Visit bzzylps.storenvy.com for more information.

Lowbrow Pop Culture Maven

August 26, 2016 by
Photography by Bill Sitzmann

If it wasn’t for Bugs Bunny, Ren and Stimpy, or Johnny Bravo, we may never have gotten to know Dan Crane, artist extraordinaire. One of Omaha’s rising contemporary creators, Crane credits his formative years watching Cartoon Network as much as his degree in printmaking from the Kansas City Art Institute for his unique visual perspective.

“That pre-internet, pop culture aesthetic that animators were doing at the time was so particular. It never really left me,” Crane says.

Dan-Crane-1One look at his work and that’s astoundingly clear. A hybrid of commercial and fine art, his pieces range from fartsy to artsy: one of his printed t-shirts displays a butt in mid-squat, while large abstract paintings fill his studio with inviting neon-hues.

Equal parts kid-at-heart and all-grownup, Crane has built an impressive professional portfolio. He has lent his eye-popping visual perspective to the Omaha Creative Institute, and Scout Dry Goods & Trade, and has helped to establish B&G Tasty Foods’ creative brand.

“We try hard to have interesting and unique signage at B&G, and Dan has really helped with that immensely,” says Eddie Morin, restaurant owner. “The most important work he has done for us is designing our new mascots, Louis Meat and Louise Frenchee. We’re using those guys all over the place now.”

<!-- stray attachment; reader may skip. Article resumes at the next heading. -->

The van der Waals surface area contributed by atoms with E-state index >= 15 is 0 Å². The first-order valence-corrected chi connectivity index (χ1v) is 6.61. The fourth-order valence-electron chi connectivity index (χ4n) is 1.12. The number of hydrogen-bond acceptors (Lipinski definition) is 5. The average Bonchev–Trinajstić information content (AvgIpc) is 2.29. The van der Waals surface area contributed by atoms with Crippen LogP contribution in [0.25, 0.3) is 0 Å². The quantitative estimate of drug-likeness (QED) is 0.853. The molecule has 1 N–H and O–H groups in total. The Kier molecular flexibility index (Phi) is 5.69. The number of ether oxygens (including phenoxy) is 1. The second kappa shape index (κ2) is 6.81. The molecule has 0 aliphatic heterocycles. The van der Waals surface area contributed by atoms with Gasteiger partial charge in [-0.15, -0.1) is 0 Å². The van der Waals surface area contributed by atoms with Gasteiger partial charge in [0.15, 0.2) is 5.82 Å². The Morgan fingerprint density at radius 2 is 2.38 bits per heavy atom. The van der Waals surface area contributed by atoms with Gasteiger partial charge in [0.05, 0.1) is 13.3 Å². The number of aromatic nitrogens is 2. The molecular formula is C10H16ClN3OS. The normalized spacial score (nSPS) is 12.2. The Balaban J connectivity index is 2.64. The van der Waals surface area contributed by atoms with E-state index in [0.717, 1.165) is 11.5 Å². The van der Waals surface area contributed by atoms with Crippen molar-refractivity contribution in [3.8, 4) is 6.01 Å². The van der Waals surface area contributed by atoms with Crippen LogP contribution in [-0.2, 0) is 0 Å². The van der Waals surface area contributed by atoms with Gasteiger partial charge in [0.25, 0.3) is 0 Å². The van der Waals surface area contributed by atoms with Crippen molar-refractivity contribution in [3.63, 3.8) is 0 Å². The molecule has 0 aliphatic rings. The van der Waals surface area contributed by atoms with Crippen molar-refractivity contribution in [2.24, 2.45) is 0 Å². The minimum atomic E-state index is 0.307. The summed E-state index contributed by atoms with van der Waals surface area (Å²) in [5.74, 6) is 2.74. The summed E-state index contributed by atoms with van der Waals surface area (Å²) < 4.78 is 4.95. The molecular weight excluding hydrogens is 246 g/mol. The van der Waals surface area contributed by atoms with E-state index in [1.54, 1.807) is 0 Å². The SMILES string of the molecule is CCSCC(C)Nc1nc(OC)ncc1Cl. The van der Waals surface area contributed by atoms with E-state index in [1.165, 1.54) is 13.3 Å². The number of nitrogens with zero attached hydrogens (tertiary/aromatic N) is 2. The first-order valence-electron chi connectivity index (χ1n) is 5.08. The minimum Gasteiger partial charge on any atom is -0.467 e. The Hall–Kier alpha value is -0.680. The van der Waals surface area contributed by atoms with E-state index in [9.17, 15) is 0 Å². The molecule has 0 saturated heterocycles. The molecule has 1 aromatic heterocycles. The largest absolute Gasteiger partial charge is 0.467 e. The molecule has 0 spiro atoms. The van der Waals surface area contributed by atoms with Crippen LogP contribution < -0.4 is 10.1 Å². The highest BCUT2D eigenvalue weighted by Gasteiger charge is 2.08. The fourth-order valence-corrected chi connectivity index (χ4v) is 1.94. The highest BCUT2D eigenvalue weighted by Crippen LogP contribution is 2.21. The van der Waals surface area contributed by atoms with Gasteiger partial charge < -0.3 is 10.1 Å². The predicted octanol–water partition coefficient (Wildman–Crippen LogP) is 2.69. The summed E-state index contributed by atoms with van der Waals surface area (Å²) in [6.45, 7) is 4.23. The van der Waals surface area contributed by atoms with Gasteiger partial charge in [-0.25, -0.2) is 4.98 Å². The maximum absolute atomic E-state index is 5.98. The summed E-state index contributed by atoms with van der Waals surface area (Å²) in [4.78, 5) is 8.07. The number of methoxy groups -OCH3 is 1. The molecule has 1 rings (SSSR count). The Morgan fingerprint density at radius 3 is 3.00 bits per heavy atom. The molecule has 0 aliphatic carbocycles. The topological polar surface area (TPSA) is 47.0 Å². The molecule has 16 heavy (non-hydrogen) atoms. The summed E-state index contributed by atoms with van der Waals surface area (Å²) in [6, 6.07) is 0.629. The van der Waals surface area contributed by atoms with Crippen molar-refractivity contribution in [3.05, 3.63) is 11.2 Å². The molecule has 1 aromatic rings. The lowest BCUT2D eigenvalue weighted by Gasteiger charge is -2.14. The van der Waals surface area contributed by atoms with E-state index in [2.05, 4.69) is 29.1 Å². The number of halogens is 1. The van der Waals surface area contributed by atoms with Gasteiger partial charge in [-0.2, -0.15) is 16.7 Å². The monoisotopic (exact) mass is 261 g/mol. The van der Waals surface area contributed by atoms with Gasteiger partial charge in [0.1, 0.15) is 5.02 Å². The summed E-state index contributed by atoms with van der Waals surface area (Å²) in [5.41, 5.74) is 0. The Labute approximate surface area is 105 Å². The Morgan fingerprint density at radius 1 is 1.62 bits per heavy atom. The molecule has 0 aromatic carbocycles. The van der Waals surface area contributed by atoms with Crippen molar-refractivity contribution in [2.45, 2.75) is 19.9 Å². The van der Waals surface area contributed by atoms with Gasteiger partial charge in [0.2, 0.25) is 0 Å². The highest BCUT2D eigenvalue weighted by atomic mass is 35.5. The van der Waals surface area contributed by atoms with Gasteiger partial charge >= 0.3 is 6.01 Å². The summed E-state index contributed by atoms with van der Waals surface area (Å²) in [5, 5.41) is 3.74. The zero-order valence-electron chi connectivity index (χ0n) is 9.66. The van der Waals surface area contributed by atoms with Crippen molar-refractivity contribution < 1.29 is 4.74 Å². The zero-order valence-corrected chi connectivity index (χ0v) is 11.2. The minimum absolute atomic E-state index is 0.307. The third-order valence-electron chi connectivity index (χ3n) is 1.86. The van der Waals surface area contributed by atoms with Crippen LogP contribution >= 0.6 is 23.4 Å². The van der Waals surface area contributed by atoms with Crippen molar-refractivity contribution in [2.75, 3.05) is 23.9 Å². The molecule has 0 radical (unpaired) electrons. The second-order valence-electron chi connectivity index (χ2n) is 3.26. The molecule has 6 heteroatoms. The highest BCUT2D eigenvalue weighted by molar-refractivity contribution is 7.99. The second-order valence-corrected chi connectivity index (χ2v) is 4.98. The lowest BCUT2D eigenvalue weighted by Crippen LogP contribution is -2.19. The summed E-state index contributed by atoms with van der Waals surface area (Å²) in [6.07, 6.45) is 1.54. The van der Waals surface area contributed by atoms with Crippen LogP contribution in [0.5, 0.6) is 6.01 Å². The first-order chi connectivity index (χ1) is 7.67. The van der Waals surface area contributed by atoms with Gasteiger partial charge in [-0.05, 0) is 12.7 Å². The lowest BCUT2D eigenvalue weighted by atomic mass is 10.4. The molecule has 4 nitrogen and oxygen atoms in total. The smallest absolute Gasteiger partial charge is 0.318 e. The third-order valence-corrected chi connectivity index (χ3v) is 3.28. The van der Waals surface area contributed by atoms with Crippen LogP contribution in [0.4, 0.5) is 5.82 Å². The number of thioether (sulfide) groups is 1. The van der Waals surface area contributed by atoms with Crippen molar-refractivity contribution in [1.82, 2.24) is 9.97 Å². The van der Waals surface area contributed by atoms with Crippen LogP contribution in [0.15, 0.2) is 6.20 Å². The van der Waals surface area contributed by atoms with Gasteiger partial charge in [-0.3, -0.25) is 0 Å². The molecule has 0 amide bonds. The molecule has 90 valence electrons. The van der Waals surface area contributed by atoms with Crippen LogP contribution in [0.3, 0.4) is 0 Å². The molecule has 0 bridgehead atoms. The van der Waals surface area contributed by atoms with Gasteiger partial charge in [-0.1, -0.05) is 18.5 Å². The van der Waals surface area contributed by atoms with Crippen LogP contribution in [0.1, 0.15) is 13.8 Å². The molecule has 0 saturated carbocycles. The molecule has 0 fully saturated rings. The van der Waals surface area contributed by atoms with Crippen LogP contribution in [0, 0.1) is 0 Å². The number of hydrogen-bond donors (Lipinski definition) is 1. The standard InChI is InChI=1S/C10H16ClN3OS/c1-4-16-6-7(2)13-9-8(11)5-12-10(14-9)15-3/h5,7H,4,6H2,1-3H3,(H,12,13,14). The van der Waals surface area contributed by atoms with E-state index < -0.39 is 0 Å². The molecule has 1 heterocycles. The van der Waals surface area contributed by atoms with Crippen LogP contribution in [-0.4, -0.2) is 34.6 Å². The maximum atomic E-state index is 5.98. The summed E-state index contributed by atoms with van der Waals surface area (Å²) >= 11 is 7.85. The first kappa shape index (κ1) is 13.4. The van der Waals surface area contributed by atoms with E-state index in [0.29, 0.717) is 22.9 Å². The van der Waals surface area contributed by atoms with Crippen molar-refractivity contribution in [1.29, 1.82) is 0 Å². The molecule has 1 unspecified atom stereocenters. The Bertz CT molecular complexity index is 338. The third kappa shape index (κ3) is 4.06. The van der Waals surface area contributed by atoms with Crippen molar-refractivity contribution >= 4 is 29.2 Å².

Crane recently completed a gig for Mula where he had been commissioned to design, and print t-shirts. The finished shirts feature a monster holding a basketball and a taco with peace signs for eyes. The characters might seem unnatural for a Mexican kitchen and tequileria, but they are representative of Crane’s kooky and bold signature style.

Dan-Crane-2When Crane’s not cooking up art for local eateries, he spends time at the Union for Contemporary Art. As a previous fellowship recipient, he has a small temporary studio at the Union. During his fellowship, which lasted from November 2015 through April 2016, he helped North Omaha school kids transfer their small drawings onto much larger pieces of plywood. The finished products were installed in Habitat for Humanity yards as pop-up public art.

“The Union is all about spreading positive social change through art,” Crane says. “Can I just say that I am so f***ing grateful for them?”

Yes, Crane’s language is commonly peppered with swear words. He’s also got a penchant for Atlanta trap music and once lived in an 1,800-square-foot Blackstone District storefront that was notorious for all-night raves. Nothing Crane does is by the book. And he’s just fine with that.

“The whole art with a capital ‘A’ thing really bugs me,” Crane says. “I’m not motivated to do something unless it’s super-approachable and can be related to on a real level.”

Crane often slips into episodes of nostalgia. Whether he is recalling childhood summers spent copying doodles inside libraries or the two weeks he served pad thai from a truck at Coachella (so he could quit the food industry and focus on art), he’s all about the journey. Not the destination.

“I still feel like I’m in my infancy stage as an artist,” Crane says. “I’m loving what I’m doing now and taking it one day, one project at a time.”

Visit therealweekendo.tumblr.com for more information. Omaha Magazine